Cooking and eating as a family can seem impossible when everyone has different allergies, food intolerances , health demands, and ethical concerns. The internet is full of recipes altered to be dairy-free, gluten-free, low fat, meat-free, or Vegan. Frankly, most of these recipes are terrible. If you make a meat-free meatloaf to satisfy one child, another child will proclaim it disgusting, and someone else will have issues with the number of carbs and lower protein content.
Too many substitutions in a recipe make it lose its flavor, and kids aren’t afraid to announce that fact to the world.
Instead of making do with flavorless imitations because of food intolerances , why not try something new? Many global food cultures have authentic, delicious recipes that meet special dietary needs! When you go global with your food choices, you discover delicious new menu options that meet your family’s needs.
Special dietary needs don’t have to be a struggle. They’re a great opportunity for you and your kids to learn to cook and eat the foods of some of the world’s most amazing cultures. Here are a few options to expand your palates and your diet!
Instead of gluten-free, dairy-free meatloaf, try Bulgogi!
Bulgogi is a Korean beef recipe that cooks up quickly and has a great flavor. If you use gluten-free soy sauce for the marinade, this dish is naturally dairy-free and gluten-free! Bulgogi has a rich taste with a hint of a kick but is mild enough for almost every palate best for food intolerances.
Serve it with rice and an assortment of fresh or grilled veggies so that each person can make their own ‘bowl.’ This is a great, allergen-free crowd-pleaser for slumber parties or game nights, because it’s delicious, filling, and fun to eat!
Instead of soy-based “meat” meals, try Masoor Dhal!
Serving ‘fake meat’ means that you have to cook multiple dishes and no one walks away truly satisfied. Meanwhile, Masoor Dhal is a vegan classic from India! The red lentils cook up to be a rich, tender, protein-packed meal.
Serve the lentil mixture with basmati rice and roast vegetables for a filling, nutrient-packed, vegan dish.
Indian cooking has many Dhal (lentil) dishes, and every family should have one or two in their rotation. They’re delicious, comforting, and cook well in an electric pressure cooker for nights when you’re running from school to practice to meetings. The techniques needed to cook this meal are all taught in our basic classes, so this is one you can prep with your kids or assign on your child’s night to cook and it’s best for the food intolerances.
Instead of “American burritos” serve Carne Asada street tacos!
In the US, we often load our “Mexican food’ up with cheese and sour cream and serve it on flour tortillas. However, there are plenty of authentic Mexican recipes that are gluten-free and dairy-free! Carne Asada served on corn tortillas is a delicious, flavorful, allergy-friendly, and easy-to-cook alternative to more processed ‘Mexican’ food options.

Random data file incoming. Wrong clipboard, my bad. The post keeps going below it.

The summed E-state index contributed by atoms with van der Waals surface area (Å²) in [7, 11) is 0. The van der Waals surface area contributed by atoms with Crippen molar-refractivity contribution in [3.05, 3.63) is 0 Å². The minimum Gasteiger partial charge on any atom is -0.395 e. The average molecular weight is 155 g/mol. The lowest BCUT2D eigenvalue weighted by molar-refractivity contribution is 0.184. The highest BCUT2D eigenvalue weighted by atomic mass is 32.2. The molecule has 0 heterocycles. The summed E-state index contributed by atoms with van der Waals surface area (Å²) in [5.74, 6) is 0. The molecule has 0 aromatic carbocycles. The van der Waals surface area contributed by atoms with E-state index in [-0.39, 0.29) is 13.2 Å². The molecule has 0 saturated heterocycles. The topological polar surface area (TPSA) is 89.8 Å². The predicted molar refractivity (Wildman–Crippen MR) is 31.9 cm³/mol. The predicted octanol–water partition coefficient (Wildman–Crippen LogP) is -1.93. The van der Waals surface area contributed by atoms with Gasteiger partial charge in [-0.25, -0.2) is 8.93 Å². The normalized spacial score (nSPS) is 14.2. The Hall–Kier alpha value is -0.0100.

One great aspect of taking a ‘street taco’ approach to this meal is that each family member can dress their tacos. Consider options like:
- homemade pico de gallo
- guacamole (one of the first recipes we teach our young cooks)
- salsa verde
- fresh spinach
Offering a range of toppings will give your kids a chance to show off their knife skills and let everyone have the fun of creating their own unique flavor combinations.
Instead of a mushroom burger, try falafel!
Don’t get us wrong. Portobello mushroom ‘burgers’ are delicious. But they’re low in protein, and if you have a hungry vegan to feed, you want to offer some more nutritious options. Enter the falafel.
Falafel are deep-fried chick-pea balls popular throughout the Middle East. They’re vegan and they’re delicious – crispy on the outside and moist and flavorful on the inside.
Serve falafel in a pita with tomato, onion, cucumber, or other veggies. If you’re gluten-free, they also taste great with a corn tortilla or with rice. They’re a versatile, protein-packed snack that you’ll adore.
Instead of gluten-free lasagna, try moussaka!
While this Greek dish does contain egg and dairy, many traditional variations are entirely gluten-free. In moussaka, the layers of filling are separated by eggplant slices, not noodles. While most recipes use an egg sauce to bind the dish together, you can use corn starch instead of flour to thicken the sauce.
Moussaka can be made with ground beef or lamb, or it can be vegetarian. It’s low carb, filling, and easy to transport in a casserole dish if you’re attending a gathering.
If your child has completed a basic class with us, they’ll have the skills needed to make moussaka with minimal supervision. However, since layering dishes tend to be a bit time-consuming, making a moussaka with your child is a great way to enjoy conversation and bonding time.
Keep exploring with us!
When you expand your palate and explore world cuisines, cooking for special dietary needs becomes easier, and your weekly menu rotation gets more interesting for food intolerances.
Would you like to spend more time with your child exploring world cuisines, learning new kitchen skills, and expanding your palates? Stay tuned for information on our upcoming “Around the World in 180 Days” membership! Join our email list so that you don’t miss important updates and opportunities!